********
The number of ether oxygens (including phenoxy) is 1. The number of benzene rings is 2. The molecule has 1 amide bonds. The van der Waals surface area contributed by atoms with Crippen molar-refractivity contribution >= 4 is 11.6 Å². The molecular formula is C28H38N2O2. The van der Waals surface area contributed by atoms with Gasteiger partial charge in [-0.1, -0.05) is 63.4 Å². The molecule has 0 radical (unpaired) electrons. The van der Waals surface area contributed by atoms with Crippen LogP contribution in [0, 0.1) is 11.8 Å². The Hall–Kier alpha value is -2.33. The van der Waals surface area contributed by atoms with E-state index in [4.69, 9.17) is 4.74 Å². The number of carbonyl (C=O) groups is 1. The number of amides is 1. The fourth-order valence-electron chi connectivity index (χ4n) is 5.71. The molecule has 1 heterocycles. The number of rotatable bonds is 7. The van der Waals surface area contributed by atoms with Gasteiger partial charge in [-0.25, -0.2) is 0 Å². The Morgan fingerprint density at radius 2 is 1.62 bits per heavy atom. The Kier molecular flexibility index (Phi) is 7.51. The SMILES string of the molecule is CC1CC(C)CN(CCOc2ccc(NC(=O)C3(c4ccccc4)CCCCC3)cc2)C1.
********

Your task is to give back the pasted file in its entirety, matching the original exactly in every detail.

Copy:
The number of ether oxygens (including phenoxy) is 1. The number of benzene rings is 2. The molecule has 1 amide bonds. The van der Waals surface area contributed by atoms with Crippen molar-refractivity contribution >= 4 is 11.6 Å². The molecular formula is C28H38N2O2. The van der Waals surface area contributed by atoms with Gasteiger partial charge in [-0.1, -0.05) is 63.4 Å². The molecule has 0 radical (unpaired) electrons. The van der Waals surface area contributed by atoms with Crippen LogP contribution in [0, 0.1) is 11.8 Å². The Hall–Kier alpha value is -2.33. The van der Waals surface area contributed by atoms with E-state index in [4.69, 9.17) is 4.74 Å². The number of carbonyl (C=O) groups is 1. The number of amides is 1. The fourth-order valence-electron chi connectivity index (χ4n) is 5.71. The molecule has 1 heterocycles. The number of rotatable bonds is 7. The van der Waals surface area contributed by atoms with Gasteiger partial charge in [-0.25, -0.2) is 0 Å². The Morgan fingerprint density at radius 2 is 1.62 bits per heavy atom. The Kier molecular flexibility index (Phi) is 7.51. The SMILES string of the molecule is CC1CC(C)CN(CCOc2ccc(NC(=O)C3(c4ccccc4)CCCCC3)cc2)C1.